Liberian President Charles Taylor has called a reconciliation conference outside the capital, Monrovia, this week in an effort to bring peace to his embattled nation. But prospects for a solid outcome appear bleak.
Most members of the opposition and rebels with the group Liberians United for Reconciliation and Democracy, LURD, plan to stay away.
The meeting, which starts Friday, is being called by Charles Taylor to bring exiled politicians and dissidents together with government officials to discuss Liberia's future.
For three years, the West African country has been in the grip of a civil war launched by Guinean-backed rebels who now control a large part of the territory. Mr. Taylor declared a state of emergency in February, giving his security forces increased powers to detain people suspected of supporting the rebels. The measure has resulted in the arrest of a number of suspected dissidents and journalists.
Opposition politicians in Liberia and in exile, as well as rebels, have said they will not attend the reconciliation conference. Some said the existing state of emergency and the security forces' continued crackdown on dissidents make them concerned for their safety. Others said the purpose of the meeting is vague and they do not believe it will have a meaningful outcome.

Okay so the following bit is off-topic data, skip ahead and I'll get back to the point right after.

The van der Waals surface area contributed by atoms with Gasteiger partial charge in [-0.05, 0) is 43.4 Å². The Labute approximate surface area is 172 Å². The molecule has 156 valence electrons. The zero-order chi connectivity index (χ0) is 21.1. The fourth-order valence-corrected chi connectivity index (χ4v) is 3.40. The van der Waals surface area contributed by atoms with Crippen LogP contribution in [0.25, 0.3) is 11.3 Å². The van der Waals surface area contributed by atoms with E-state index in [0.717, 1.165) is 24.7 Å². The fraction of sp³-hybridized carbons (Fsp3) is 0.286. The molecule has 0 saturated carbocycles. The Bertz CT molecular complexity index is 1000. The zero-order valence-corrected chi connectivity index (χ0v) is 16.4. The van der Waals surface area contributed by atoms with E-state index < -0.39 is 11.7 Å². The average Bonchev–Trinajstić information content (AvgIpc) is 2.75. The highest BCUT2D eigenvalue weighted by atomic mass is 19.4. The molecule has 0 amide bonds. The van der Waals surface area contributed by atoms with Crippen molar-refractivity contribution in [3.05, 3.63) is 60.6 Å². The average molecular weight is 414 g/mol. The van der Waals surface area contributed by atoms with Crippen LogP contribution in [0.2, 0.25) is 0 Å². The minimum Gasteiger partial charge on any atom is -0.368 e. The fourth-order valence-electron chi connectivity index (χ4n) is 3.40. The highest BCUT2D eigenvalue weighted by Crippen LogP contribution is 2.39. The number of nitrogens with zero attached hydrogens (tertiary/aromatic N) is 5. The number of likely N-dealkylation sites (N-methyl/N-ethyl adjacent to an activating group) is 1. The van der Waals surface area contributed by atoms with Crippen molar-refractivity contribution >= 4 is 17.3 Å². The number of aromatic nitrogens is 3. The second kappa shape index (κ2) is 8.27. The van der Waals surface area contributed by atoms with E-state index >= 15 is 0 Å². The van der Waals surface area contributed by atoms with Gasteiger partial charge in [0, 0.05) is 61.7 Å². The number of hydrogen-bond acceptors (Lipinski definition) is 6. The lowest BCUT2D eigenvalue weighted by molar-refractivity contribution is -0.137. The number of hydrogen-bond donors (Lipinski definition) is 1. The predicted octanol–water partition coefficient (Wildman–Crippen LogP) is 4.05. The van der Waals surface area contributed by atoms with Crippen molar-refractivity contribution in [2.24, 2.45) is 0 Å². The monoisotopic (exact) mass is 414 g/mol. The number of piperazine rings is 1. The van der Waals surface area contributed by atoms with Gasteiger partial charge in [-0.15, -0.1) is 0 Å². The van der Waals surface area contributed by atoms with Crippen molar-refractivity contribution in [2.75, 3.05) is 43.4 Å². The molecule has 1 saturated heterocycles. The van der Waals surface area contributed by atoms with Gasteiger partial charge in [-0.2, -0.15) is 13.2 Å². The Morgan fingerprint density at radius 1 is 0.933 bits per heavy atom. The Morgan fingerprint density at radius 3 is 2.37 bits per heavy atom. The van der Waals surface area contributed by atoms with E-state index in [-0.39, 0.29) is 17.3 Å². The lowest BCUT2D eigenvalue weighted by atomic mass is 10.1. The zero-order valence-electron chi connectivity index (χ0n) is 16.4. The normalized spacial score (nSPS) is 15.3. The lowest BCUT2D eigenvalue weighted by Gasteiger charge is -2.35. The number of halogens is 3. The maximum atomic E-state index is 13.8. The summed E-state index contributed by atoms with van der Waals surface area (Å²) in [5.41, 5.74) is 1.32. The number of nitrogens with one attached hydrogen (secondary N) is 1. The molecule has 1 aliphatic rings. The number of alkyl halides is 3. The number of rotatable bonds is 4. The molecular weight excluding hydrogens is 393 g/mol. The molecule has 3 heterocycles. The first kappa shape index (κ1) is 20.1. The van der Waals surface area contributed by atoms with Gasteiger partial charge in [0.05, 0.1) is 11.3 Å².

One of Mr. Taylor's chief political opponents, Ellen Johnson-Sirleaf, who lives in neighboring Ivory Coast, recently told VOA she does not see the point in trying to negotiate with Charles Taylor. "Many have tried: Those who felt some solidarity with him since his election; those who had sympathy for him; friends outside, both countries and individuals. It's very clear that Mr. Taylor neither has vision nor the requisite commitment to development. His primary objective is the accumulation of wealth for the purpose of holding on to power," she said.
Expecting low participation, the Taylor government decided to make the conference an open-ended affair, with no definite end date. VOA asked Liberia's information minister, Reginald Goodridge, what he thought the meeting could achieve without the country's main opposition leaders.
"It does concern us, but it does not diminish the chance of success. Many of these politicians who have been running away from their own shadows, these politicians have had a number of meetings in various parts of the world. If they don't want to come this year, they may come next year. If they don't want to come next year, they may come five years from now. This is a continuous national discussion [that will be held] until we find a way out of our problems," he said.
The conference will be held as President Taylor continues to deal with rising public pressure for his government to repair a battered economy and infrastructure. Liberia is described by the United Nations as having among the worst living conditions in the world.